Select your birth year, a location and an emissions scenario.

These are your personal climate stripes, where you can see yearly temperature averages compared to when you were born. Starting in 2015, stripes are projections and will vary depending on the scenario you choose.

To compare temperature over your lifetime to other generations, we’re using your birth year to calculate a “climate normal.”

The climate normal is a 30-year average of annual temperatures, 15 years before you were born and 15 years after you were born.

Let’s see how temperatures vary over 70 years of your life.

This temperature data comes from Environment and Climate Change Canada. The data contains projections using 30-year averages and annual averages from the most current global climate model data, CMIP6. CMIP is an international scientific collaboration under the United Nations World Climate Research Programme.
There are three emissions scenarios in this project: high-emissions (CMIP6 SSP5-8.5), medium-emissions (CMIP6 SSP2-4.5) and low-emissions (CMIP6 SSP1-2.6). The scenarios incorporate projected temperature data starting in 2015. The data is an output of 26 different models, and we use the median values in this project.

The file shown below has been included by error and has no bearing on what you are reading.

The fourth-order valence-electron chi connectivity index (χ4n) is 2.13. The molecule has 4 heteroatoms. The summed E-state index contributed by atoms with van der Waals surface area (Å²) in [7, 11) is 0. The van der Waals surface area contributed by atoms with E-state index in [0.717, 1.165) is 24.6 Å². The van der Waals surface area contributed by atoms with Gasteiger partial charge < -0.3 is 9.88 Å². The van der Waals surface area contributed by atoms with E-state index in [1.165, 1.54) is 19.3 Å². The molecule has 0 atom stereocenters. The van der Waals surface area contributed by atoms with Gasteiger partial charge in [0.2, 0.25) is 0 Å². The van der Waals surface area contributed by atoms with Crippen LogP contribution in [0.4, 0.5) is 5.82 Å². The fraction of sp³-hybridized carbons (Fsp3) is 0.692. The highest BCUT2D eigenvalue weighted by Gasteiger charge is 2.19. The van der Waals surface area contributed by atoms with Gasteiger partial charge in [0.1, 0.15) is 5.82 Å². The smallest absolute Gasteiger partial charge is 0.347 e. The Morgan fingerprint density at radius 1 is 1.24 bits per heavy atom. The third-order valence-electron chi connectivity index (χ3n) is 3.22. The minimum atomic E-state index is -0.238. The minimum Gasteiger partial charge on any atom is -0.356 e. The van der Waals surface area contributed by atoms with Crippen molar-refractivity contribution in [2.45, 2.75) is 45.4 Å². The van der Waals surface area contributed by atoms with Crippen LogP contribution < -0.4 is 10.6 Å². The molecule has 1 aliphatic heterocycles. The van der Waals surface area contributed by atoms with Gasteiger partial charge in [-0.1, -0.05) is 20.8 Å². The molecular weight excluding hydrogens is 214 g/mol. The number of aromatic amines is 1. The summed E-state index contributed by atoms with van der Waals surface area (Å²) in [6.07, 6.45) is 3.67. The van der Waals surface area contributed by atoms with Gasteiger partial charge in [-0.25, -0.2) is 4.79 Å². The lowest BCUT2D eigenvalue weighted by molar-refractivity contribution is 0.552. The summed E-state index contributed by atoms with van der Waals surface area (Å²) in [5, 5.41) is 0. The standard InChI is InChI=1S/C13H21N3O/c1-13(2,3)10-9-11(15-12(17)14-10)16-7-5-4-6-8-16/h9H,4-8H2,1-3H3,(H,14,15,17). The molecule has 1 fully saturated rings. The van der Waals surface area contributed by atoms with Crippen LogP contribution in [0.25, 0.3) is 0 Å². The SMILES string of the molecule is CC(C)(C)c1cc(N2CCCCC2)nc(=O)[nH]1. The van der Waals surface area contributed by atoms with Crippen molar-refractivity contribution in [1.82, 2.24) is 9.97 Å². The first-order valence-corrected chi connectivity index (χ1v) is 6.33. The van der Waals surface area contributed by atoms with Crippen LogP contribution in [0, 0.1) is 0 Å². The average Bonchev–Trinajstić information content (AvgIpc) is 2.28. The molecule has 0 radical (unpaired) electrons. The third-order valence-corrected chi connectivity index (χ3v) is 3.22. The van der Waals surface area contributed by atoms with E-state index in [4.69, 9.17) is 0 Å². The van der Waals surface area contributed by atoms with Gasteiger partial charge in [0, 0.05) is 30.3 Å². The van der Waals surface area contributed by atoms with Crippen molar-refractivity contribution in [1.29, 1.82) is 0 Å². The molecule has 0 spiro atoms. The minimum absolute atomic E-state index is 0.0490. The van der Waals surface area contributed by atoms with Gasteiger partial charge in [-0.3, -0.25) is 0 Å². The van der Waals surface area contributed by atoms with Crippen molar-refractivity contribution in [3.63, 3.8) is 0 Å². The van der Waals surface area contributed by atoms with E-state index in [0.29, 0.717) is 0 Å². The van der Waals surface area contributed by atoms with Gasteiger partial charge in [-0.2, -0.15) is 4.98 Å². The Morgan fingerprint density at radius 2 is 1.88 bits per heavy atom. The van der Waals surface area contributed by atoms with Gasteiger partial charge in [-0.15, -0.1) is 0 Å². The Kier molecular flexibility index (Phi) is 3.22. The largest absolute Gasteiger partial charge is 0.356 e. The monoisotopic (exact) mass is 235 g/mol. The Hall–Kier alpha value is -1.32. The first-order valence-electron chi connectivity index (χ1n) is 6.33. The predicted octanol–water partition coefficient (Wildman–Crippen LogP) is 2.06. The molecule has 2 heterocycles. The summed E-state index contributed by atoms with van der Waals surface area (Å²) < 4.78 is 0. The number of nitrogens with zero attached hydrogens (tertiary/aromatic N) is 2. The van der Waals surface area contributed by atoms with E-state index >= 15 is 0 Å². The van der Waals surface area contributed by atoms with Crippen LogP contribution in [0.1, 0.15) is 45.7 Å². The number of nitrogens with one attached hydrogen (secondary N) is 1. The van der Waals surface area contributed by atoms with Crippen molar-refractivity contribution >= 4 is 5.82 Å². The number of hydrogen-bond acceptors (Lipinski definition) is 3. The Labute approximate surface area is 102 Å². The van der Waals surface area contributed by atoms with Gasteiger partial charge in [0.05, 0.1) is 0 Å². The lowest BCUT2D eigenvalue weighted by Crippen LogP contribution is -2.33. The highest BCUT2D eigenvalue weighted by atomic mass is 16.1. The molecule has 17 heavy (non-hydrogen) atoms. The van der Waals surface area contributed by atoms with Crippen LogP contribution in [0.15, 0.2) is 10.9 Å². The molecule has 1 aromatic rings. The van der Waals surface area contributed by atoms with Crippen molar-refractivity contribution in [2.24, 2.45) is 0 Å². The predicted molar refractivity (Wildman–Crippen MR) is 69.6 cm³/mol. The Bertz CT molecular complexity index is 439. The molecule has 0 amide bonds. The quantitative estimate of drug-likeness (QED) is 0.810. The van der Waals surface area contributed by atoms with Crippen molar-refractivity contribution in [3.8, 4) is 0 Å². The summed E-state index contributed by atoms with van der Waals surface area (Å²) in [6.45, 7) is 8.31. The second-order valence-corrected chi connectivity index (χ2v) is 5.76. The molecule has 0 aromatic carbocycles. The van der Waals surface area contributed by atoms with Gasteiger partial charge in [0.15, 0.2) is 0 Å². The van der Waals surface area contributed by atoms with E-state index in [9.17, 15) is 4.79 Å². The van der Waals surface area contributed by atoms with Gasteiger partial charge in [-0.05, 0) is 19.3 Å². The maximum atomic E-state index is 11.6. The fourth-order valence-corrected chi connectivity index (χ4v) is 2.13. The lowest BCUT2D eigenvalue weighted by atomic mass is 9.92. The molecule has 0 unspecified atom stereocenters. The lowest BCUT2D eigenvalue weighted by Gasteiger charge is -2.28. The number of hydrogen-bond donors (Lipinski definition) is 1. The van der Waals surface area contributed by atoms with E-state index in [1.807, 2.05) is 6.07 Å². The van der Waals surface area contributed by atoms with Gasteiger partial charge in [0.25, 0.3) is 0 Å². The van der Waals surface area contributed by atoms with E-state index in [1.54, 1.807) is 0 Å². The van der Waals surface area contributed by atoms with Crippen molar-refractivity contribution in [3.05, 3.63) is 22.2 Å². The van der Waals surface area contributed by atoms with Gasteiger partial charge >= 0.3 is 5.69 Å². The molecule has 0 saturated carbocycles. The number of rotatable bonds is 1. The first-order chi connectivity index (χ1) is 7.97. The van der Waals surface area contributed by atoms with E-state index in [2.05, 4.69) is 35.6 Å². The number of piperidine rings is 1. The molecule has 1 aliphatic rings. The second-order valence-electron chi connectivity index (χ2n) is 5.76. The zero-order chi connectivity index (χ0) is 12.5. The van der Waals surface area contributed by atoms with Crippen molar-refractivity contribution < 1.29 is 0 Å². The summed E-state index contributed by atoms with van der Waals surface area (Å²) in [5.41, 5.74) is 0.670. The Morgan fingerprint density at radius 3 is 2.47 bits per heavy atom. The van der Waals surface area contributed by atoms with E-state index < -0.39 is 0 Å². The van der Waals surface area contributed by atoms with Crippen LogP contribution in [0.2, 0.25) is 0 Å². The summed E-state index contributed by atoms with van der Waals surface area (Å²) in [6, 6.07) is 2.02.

Stripe colours are based on the difference between annual average temperatures and the 30-year temperature average around the user’s birth year. To calculate generational differences, we compared the 30-year temperature average around the user’s birth year to the 30-year average around the median age when each generation is born and turns 70.
Generational birth ranges are as defined by Statistics Canada. Locations are Canada’s largest population centres, capitals and locations of CBC/Radio-Canada stations.
This project was inspired by #ShowYourStripes a concept by the University of Reading’s Ed Hawkins.
Written by: Jaela Bernstien and Naël Shiab • Editing: Andre Mayer • Design and development: Andrew McManus, Charles Wong, Naël Shiab, Robert Davidson, CBC News Labs
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